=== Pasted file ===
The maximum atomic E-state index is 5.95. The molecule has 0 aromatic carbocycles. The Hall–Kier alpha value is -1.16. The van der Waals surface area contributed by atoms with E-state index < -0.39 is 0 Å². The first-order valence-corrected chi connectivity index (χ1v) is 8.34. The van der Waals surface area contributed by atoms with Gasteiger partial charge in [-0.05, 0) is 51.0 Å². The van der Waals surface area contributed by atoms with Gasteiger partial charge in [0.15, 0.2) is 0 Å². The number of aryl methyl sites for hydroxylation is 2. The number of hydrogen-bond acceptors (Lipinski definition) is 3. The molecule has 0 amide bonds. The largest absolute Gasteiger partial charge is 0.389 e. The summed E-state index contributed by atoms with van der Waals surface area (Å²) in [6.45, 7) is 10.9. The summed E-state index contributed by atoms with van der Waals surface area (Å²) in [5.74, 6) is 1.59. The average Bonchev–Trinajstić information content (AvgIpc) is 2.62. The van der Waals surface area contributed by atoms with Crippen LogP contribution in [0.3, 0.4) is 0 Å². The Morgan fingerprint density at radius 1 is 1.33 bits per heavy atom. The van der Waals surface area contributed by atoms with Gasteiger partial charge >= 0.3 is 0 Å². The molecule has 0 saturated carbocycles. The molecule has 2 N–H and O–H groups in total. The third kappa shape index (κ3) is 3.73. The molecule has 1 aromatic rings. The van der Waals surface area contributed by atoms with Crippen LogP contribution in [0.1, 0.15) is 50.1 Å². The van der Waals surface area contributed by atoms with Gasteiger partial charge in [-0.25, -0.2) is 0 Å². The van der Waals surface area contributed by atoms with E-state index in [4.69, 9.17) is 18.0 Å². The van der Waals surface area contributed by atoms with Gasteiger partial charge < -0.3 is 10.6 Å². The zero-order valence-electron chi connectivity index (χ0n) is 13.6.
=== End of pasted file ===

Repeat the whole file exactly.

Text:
The maximum atomic E-state index is 5.95. The molecule has 0 aromatic carbocycles. The Hall–Kier alpha value is -1.16. The van der Waals surface area contributed by atoms with E-state index < -0.39 is 0 Å². The first-order valence-corrected chi connectivity index (χ1v) is 8.34. The van der Waals surface area contributed by atoms with Gasteiger partial charge in [-0.05, 0) is 51.0 Å². The van der Waals surface area contributed by atoms with Gasteiger partial charge in [0.15, 0.2) is 0 Å². The number of aryl methyl sites for hydroxylation is 2. The number of hydrogen-bond acceptors (Lipinski definition) is 3. The molecule has 0 amide bonds. The largest absolute Gasteiger partial charge is 0.389 e. The summed E-state index contributed by atoms with van der Waals surface area (Å²) in [6.45, 7) is 10.9. The summed E-state index contributed by atoms with van der Waals surface area (Å²) in [5.74, 6) is 1.59. The average Bonchev–Trinajstić information content (AvgIpc) is 2.62. The van der Waals surface area contributed by atoms with Crippen LogP contribution in [0.3, 0.4) is 0 Å². The Morgan fingerprint density at radius 1 is 1.33 bits per heavy atom. The van der Waals surface area contributed by atoms with Gasteiger partial charge >= 0.3 is 0 Å². The molecule has 0 saturated carbocycles. The molecule has 2 N–H and O–H groups in total. The third kappa shape index (κ3) is 3.73. The molecule has 1 aromatic rings. The van der Waals surface area contributed by atoms with Crippen LogP contribution in [0.1, 0.15) is 50.1 Å². The van der Waals surface area contributed by atoms with Gasteiger partial charge in [-0.25, -0.2) is 0 Å². The van der Waals surface area contributed by atoms with E-state index in [4.69, 9.17) is 18.0 Å². The van der Waals surface area contributed by atoms with Gasteiger partial charge < -0.3 is 10.6 Å². The zero-order valence-electron chi connectivity index (χ0n) is 13.6.